|The missing mud flats of the Wadden Sea: a reconstruction of sediments and accommodation space lost in the wake of land reclamation|
Mai, S.; Bartholomä, A. (2000). The missing mud flats of the Wadden Sea: a reconstruction of sediments and accommodation space lost in the wake of land reclamation, in: Flemming, B.W. et al. (Ed.) Muddy coast dynamics and resource management. Proceedings in Marine Science, 2: pp. 257-272
In: Flemming, B.W.; Delafontaine, M.T.; Liebezeit, G. (Ed.) (2000). Muddy coast dynamics and resource management. Proceedings in Marine Science, 2. Elsevier: Amsterdam. ISBN 0-444-50464-8. 294 pp., more
In: Proceedings in Marine Science. Elsevier: New York. ISSN 1568-2692, more
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VLIZ: Dynamical Oceanography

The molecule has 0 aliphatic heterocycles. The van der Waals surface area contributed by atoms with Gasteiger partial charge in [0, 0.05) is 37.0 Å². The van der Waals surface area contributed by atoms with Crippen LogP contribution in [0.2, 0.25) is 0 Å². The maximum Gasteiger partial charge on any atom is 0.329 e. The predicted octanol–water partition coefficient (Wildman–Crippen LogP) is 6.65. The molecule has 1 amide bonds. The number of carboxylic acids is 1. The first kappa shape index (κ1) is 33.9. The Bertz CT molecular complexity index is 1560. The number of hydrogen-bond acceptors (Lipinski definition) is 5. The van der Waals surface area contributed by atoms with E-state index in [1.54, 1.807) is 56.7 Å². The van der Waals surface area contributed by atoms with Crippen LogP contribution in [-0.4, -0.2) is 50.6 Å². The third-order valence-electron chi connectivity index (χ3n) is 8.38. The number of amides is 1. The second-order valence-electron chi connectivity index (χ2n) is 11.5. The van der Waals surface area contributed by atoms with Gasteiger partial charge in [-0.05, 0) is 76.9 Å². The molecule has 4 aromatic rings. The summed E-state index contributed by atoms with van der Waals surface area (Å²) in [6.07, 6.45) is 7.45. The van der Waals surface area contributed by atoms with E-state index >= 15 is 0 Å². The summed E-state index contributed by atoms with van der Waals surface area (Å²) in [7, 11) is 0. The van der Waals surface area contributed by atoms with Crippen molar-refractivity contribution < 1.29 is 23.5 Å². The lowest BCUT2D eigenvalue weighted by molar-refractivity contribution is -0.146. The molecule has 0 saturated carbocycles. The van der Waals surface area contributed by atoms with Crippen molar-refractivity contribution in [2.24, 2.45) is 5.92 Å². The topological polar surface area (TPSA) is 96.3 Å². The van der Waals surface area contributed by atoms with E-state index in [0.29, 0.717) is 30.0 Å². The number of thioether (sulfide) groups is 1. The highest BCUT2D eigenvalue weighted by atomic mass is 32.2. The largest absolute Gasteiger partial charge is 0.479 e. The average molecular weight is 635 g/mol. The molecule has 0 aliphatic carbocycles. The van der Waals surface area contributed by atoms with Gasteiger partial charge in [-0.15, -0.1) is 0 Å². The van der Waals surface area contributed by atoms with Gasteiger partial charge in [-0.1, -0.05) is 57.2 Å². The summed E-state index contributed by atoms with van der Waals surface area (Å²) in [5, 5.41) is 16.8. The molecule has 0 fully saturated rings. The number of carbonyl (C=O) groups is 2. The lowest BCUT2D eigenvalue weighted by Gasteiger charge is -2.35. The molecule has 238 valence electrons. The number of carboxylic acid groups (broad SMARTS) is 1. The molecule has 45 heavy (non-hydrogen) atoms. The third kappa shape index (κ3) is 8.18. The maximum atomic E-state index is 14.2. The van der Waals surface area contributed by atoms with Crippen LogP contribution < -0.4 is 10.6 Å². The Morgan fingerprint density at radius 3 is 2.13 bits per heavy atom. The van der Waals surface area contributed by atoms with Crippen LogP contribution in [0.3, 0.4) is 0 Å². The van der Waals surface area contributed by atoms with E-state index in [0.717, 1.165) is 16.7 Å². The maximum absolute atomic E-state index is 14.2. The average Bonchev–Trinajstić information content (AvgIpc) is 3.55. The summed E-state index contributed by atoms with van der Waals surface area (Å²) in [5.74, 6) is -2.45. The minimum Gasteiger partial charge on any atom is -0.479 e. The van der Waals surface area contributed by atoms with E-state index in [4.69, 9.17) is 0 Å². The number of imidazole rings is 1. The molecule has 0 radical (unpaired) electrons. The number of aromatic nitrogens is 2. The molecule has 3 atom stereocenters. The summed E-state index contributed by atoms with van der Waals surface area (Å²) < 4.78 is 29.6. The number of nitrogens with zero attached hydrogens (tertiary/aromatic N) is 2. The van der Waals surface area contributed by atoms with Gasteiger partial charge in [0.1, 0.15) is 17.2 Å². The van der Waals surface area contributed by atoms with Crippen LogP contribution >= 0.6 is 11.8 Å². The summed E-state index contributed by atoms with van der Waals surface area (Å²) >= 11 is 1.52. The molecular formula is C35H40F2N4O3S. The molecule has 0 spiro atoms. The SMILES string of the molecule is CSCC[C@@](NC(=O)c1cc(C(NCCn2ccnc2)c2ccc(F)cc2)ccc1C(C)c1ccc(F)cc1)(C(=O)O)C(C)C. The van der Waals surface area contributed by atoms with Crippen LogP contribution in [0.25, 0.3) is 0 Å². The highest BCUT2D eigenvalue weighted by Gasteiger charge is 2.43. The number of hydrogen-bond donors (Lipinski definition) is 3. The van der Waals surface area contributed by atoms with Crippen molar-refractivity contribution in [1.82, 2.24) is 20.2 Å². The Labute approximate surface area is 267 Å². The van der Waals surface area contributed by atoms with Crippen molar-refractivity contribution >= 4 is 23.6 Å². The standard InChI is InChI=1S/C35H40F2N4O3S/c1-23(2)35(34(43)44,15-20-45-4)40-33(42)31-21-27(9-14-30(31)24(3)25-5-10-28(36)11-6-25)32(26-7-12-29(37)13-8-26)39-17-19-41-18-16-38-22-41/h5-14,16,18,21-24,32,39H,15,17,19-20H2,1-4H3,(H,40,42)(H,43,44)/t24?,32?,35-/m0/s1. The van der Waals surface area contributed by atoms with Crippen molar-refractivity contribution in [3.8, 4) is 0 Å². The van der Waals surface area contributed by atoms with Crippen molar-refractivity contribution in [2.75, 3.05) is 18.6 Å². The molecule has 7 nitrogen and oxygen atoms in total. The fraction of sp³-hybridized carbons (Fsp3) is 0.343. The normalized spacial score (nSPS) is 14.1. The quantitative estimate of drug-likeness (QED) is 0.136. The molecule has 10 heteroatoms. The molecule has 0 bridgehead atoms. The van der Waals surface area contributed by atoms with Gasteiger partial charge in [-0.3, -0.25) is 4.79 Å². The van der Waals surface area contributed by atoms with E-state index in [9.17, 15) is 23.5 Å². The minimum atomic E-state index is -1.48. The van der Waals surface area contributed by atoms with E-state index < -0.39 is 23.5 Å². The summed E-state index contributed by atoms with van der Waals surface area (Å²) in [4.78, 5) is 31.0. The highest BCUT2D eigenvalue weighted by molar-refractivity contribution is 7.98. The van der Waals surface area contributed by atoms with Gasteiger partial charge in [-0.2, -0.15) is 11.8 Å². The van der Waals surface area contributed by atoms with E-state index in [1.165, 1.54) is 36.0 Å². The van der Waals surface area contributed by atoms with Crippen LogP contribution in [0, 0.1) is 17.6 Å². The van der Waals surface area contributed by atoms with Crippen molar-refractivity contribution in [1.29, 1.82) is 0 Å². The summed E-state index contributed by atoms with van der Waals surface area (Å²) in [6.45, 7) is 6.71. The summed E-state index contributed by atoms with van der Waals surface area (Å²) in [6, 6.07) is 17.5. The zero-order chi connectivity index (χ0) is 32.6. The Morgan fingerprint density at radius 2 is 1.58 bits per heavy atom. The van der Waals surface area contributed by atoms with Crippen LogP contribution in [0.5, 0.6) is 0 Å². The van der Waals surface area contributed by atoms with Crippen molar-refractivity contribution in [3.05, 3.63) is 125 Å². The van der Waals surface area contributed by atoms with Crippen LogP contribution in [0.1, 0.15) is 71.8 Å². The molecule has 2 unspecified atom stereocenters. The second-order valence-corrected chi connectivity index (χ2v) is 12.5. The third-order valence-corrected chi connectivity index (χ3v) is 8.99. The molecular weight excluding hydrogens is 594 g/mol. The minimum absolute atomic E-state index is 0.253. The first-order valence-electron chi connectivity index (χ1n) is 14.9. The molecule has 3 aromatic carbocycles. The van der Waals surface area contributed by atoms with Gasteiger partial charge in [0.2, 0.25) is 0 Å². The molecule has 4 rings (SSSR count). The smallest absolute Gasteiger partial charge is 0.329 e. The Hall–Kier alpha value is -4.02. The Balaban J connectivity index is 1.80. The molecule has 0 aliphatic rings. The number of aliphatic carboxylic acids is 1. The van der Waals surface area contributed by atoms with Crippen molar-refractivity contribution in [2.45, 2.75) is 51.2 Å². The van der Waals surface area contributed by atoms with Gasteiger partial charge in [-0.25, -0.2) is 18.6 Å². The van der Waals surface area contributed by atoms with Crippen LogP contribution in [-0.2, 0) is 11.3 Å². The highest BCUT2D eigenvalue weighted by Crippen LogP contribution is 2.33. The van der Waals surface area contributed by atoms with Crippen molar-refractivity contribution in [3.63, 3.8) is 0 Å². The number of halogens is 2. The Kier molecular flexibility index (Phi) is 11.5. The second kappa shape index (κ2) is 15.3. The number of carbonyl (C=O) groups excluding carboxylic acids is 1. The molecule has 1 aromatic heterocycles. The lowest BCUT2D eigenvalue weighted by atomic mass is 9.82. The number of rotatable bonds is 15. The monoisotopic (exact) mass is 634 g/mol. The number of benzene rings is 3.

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Over past centuries, the combined effect of land reclamation and sea-level rise has resulted in higher average energy levels along the mainland coast of the West and East Frisian Wadden Sea because catchment areas have been greatly reduced in size. This is reflected in a conspicuous depletion of fine-grained sediments in modern back-barrier tidal flats, pure mud flats being found only in a few sheltered coastal embayments. However, the widespread occurrence of clay-rich soils on the reclaimed lands suggests that large mud flats and salt marshes must have existed in the past along most of the southern North Sea coast. In this study, the results of a modelling exercise are presented in which the composition and the accommodation space of fine-grained sediments lost in the course of land reclamation have been reconstructed for two East Frisian tidal basins. This has been achieved by extending the shore-normal gradients documented in the mean settling velocities of Wadden Sea sediments landwards into the reclaimed areas by numerical procedures. The modelling results confirm that large intertidal flats occupied these areas, and that the sediments were predominantly composed of grain sizes <63 pm. The results suggest that land reclamation is the main reason for the missing mud flats in the Wadden Sea. Since sea-level rise is accompanied by increasing energy levels in back-barrier tidal basins, fine-grained sediments will continue to be eliminated from the landward margin of the Wadden Sea. Any acceleration in sea-level rise will therefore aggravate the situation.